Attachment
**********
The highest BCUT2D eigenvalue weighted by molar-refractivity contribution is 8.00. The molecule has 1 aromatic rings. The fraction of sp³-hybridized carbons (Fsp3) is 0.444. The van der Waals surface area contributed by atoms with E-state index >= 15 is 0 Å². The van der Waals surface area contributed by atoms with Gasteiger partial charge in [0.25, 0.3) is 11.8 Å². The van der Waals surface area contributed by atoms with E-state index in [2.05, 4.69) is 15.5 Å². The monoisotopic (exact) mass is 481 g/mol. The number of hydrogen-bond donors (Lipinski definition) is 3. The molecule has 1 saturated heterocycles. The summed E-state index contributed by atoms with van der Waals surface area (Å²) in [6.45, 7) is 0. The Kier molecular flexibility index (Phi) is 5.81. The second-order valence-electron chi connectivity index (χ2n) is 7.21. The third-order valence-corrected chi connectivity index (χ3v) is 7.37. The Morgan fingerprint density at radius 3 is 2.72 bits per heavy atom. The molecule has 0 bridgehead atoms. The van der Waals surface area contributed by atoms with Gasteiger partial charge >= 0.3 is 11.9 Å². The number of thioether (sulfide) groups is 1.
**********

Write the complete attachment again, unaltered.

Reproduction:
The highest BCUT2D eigenvalue weighted by molar-refractivity contribution is 8.00. The molecule has 1 aromatic rings. The fraction of sp³-hybridized carbons (Fsp3) is 0.444. The van der Waals surface area contributed by atoms with E-state index >= 15 is 0 Å². The van der Waals surface area contributed by atoms with Gasteiger partial charge in [0.25, 0.3) is 11.8 Å². The van der Waals surface area contributed by atoms with E-state index in [2.05, 4.69) is 15.5 Å². The monoisotopic (exact) mass is 481 g/mol. The number of hydrogen-bond donors (Lipinski definition) is 3. The molecule has 1 saturated heterocycles. The summed E-state index contributed by atoms with van der Waals surface area (Å²) in [6.45, 7) is 0. The Kier molecular flexibility index (Phi) is 5.81. The second-order valence-electron chi connectivity index (χ2n) is 7.21. The third-order valence-corrected chi connectivity index (χ3v) is 7.37. The Morgan fingerprint density at radius 3 is 2.72 bits per heavy atom. The molecule has 0 bridgehead atoms. The van der Waals surface area contributed by atoms with Gasteiger partial charge >= 0.3 is 11.9 Å². The number of thioether (sulfide) groups is 1.